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Sleep-deprived Nationals win one they probably shouldn’t have in Chicago behind Aníbal Sánchez

Sleep-deprived Nationals win one they probably shouldn’t have in Chicago behind Aníbal Sánchez

The clubhouse wears have never been packed so quickly. Washington was sprinting as a group to get out of Pittsburgh on Thursday night following another three-hour-plus game with a 1:20 p.m. local start looming in Wrigley Field on Friday.

Max Scherzer finished his postgame comments in less than four minutes, then quickly moved to get cleaned up and join the others. Most lockers were vacant by the time media members reached the clubhouse, which wasn’t long after the game ended. 

Despite the scramble for minutes saved, Friday was supposed to be a loss. Las Vegas knew. The players and management knew. It was a bad spot. Night game, onto a plane, then a day game against a team which played at home the previous afternoon, and was 44-19 there -- the second-best home record in the National League. 

And yet, Nationals 9, Cubs 3, and it wasn’t that close.

Some bloops fell, some situations turned out lucky. Though, Aníbal Sánchez dominated. No voodoo or charms were involved.

He went through 8 ⅓ innings before being removed after 112 pitches. He was provided a shot to finish the game -- just 15 National League pitchers have a complete game this season -- but couldn’t. A rare Anthony Rendon throwing error cost him an out, then his opportunity for a solo close to the afternoon in Chicago.

Sánchez threw 31 four-seam fastballs, 31 cutters and 28 “splitters” among his 112 pitches. He worked as a marionettist, pulling strings to change positions and outcomes throughout the day. Matt Grace finished the game. No high-end reliever was used, resetting a bullpen which had to cover five innings in Pittsburgh on Thursday.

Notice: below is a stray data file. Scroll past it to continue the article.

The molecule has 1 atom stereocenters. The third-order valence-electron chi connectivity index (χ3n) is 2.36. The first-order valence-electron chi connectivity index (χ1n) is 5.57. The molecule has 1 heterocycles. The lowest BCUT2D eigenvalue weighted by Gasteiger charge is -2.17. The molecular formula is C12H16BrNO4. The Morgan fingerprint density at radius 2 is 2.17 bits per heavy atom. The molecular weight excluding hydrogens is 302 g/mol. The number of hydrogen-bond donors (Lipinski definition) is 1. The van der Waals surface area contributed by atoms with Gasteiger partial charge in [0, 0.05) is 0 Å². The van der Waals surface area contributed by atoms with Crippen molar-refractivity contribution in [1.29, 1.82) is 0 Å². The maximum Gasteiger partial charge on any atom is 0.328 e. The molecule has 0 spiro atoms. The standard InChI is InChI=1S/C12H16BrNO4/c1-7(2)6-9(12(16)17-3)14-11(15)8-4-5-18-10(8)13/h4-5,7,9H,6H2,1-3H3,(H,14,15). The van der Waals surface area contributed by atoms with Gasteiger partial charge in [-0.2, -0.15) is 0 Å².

The offense beat up Jon Lester. He didn’t make it out of the fifth inning. Everyone in the lineup -- including Sánchez -- picked up a hit. Trea Turner’s single extended his on-base streak to 30 games.

Sánchez’s work piggybacked on what the other starters did against woeful Pittsburgh. Nationals starters have allowed two earned runs in the first five games of this seven-game road trip. The offense has averaged 8.2 runs in that span. It’s hard to fathom they lost once with both sides operating in such fashion.

All of this is just a continuation of a massive turnaround. Washington is 52-26 since its nadir May 24. Only the Dodgers -- who host the Yankees on Friday night -- have a better record in that span, and by just a half-game. They have won 10 of 12 and 13 of 17. Fivethirtyeight.com now gives the Nationals a 90 percent chance to make the postseason (this includes the wild-card game).

Wins like Friday emphatically move that needle. The Cubs are trying to wind their way into the postseason. They were also set up for a clear advantage thanks to the schedule. Instead, Sánchez, throwing as slow as 68 mph and as fast as 91, controlled the day, the offense rolled through the afternoon and everyone was ready for bed after a surprise win.

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Why Gerardo Parra signed with the Yomiuri Giants

Why Gerardo Parra signed with the Yomiuri Giants

The Nationals officially lost one of the most recognizable players from their World Series run Wednesday when Gerardo Parra signed with the Yomiuri Giants of Japan’s Nippon Professional Baseball league for $2.5 million with a $3 million vesting option for 2021.

Hosts Tim Shovers, Todd Dybas and Chase Hughes discussed Parra’s departure on Thursday’s episode of NBC Sports Washington’s Nationals Talk podcast.

“I’m sure there’s some marketing aspect of this involved in the whole thing too after what happened here in D.C. last season but his chances of getting a major-league job next year were very, very low and this just makes sense at this point in his career,” Dybas said.